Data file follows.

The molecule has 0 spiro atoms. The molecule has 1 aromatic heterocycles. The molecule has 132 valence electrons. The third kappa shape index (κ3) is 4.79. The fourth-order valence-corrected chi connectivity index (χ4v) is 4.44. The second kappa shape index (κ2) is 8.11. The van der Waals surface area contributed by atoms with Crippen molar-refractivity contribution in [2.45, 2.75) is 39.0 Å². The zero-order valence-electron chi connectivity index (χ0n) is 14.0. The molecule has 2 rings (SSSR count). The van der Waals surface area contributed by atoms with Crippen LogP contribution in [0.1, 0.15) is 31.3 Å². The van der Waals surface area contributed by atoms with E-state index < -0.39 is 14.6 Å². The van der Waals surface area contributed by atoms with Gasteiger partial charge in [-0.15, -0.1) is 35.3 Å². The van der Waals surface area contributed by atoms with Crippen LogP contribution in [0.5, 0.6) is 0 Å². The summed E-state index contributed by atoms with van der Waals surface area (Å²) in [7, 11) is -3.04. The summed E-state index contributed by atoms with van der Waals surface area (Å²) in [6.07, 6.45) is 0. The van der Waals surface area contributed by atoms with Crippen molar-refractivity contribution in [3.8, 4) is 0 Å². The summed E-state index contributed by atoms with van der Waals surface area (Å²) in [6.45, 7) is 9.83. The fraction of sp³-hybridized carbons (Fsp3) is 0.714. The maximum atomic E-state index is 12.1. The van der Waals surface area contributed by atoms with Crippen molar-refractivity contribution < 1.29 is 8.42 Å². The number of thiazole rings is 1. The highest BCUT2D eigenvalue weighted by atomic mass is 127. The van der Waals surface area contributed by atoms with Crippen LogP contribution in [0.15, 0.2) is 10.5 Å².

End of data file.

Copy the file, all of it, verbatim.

The molecule has 0 spiro atoms. The molecule has 1 aromatic heterocycles. The molecule has 132 valence electrons. The third kappa shape index (κ3) is 4.79. The fourth-order valence-corrected chi connectivity index (χ4v) is 4.44. The second kappa shape index (κ2) is 8.11. The van der Waals surface area contributed by atoms with Crippen molar-refractivity contribution in [2.45, 2.75) is 39.0 Å². The zero-order valence-electron chi connectivity index (χ0n) is 14.0. The molecule has 2 rings (SSSR count). The van der Waals surface area contributed by atoms with Crippen LogP contribution in [0.1, 0.15) is 31.3 Å². The van der Waals surface area contributed by atoms with E-state index < -0.39 is 14.6 Å². The van der Waals surface area contributed by atoms with Gasteiger partial charge in [-0.15, -0.1) is 35.3 Å². The van der Waals surface area contributed by atoms with Crippen LogP contribution in [0.5, 0.6) is 0 Å². The summed E-state index contributed by atoms with van der Waals surface area (Å²) in [7, 11) is -3.04. The summed E-state index contributed by atoms with van der Waals surface area (Å²) in [6.07, 6.45) is 0. The van der Waals surface area contributed by atoms with Crippen molar-refractivity contribution in [3.8, 4) is 0 Å². The summed E-state index contributed by atoms with van der Waals surface area (Å²) in [6.45, 7) is 9.83. The fraction of sp³-hybridized carbons (Fsp3) is 0.714. The maximum atomic E-state index is 12.1. The van der Waals surface area contributed by atoms with Crippen molar-refractivity contribution < 1.29 is 8.42 Å². The number of thiazole rings is 1. The highest BCUT2D eigenvalue weighted by atomic mass is 127. The van der Waals surface area contributed by atoms with Crippen LogP contribution in [0.15, 0.2) is 10.5 Å².